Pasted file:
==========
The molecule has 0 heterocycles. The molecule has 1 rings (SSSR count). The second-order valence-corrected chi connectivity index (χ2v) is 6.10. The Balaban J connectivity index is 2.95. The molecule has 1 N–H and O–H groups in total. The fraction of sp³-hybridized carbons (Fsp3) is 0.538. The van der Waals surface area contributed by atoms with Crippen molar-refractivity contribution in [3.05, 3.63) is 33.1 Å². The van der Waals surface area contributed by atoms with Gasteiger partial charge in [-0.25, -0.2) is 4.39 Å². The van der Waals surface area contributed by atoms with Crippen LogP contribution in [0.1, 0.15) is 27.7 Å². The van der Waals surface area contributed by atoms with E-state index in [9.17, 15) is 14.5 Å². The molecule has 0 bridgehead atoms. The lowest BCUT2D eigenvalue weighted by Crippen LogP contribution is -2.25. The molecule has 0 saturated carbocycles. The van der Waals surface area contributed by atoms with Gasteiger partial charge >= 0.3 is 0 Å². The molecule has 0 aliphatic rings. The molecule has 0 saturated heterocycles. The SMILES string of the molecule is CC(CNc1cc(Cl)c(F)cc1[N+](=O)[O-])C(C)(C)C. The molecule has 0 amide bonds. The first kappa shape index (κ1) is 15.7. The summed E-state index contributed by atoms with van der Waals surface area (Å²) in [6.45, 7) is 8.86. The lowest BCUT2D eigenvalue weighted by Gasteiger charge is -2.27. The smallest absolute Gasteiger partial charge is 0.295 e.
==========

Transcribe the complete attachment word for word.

The molecule has 0 heterocycles. The molecule has 1 rings (SSSR count). The second-order valence-corrected chi connectivity index (χ2v) is 6.10. The Balaban J connectivity index is 2.95. The molecule has 1 N–H and O–H groups in total. The fraction of sp³-hybridized carbons (Fsp3) is 0.538. The van der Waals surface area contributed by atoms with Crippen molar-refractivity contribution in [3.05, 3.63) is 33.1 Å². The van der Waals surface area contributed by atoms with Gasteiger partial charge in [-0.25, -0.2) is 4.39 Å². The van der Waals surface area contributed by atoms with Crippen LogP contribution in [0.1, 0.15) is 27.7 Å². The van der Waals surface area contributed by atoms with E-state index in [9.17, 15) is 14.5 Å². The molecule has 0 bridgehead atoms. The lowest BCUT2D eigenvalue weighted by Crippen LogP contribution is -2.25. The molecule has 0 saturated carbocycles. The van der Waals surface area contributed by atoms with Gasteiger partial charge >= 0.3 is 0 Å². The molecule has 0 aliphatic rings. The molecule has 0 saturated heterocycles. The SMILES string of the molecule is CC(CNc1cc(Cl)c(F)cc1[N+](=O)[O-])C(C)(C)C. The molecule has 0 amide bonds. The first kappa shape index (κ1) is 15.7. The summed E-state index contributed by atoms with van der Waals surface area (Å²) in [6.45, 7) is 8.86. The lowest BCUT2D eigenvalue weighted by Gasteiger charge is -2.27. The smallest absolute Gasteiger partial charge is 0.295 e.